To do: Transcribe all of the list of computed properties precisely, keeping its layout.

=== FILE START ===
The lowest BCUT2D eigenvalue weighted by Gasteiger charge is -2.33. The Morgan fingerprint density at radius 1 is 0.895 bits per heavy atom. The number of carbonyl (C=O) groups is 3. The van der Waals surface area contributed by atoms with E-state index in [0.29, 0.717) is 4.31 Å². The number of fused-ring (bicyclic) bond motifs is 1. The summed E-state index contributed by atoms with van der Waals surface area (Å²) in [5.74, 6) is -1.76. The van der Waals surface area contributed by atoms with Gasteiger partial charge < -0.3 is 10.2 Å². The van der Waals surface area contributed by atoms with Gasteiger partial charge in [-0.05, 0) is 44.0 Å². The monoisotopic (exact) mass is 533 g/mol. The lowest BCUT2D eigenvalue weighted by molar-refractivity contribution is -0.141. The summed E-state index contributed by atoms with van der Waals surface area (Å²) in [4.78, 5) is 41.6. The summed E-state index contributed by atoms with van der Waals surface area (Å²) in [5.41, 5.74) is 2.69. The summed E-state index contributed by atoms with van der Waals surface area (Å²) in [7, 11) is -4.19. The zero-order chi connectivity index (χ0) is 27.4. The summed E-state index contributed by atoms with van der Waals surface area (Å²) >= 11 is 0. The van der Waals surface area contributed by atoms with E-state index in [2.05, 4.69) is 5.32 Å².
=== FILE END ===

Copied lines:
The lowest BCUT2D eigenvalue weighted by Gasteiger charge is -2.33. The Morgan fingerprint density at radius 1 is 0.895 bits per heavy atom. The number of carbonyl (C=O) groups is 3. The van der Waals surface area contributed by atoms with E-state index in [0.29, 0.717) is 4.31 Å². The number of fused-ring (bicyclic) bond motifs is 1. The summed E-state index contributed by atoms with van der Waals surface area (Å²) in [5.74, 6) is -1.76. The van der Waals surface area contributed by atoms with Gasteiger partial charge < -0.3 is 10.2 Å². The van der Waals surface area contributed by atoms with Gasteiger partial charge in [-0.05, 0) is 44.0 Å². The monoisotopic (exact) mass is 533 g/mol. The lowest BCUT2D eigenvalue weighted by molar-refractivity contribution is -0.141. The summed E-state index contributed by atoms with van der Waals surface area (Å²) in [4.78, 5) is 41.6. The summed E-state index contributed by atoms with van der Waals surface area (Å²) in [5.41, 5.74) is 2.69. The summed E-state index contributed by atoms with van der Waals surface area (Å²) in [7, 11) is -4.19. The zero-order chi connectivity index (χ0) is 27.4. The summed E-state index contributed by atoms with van der Waals surface area (Å²) >= 11 is 0. The van der Waals surface area contributed by atoms with E-state index in [2.05, 4.69) is 5.32 Å².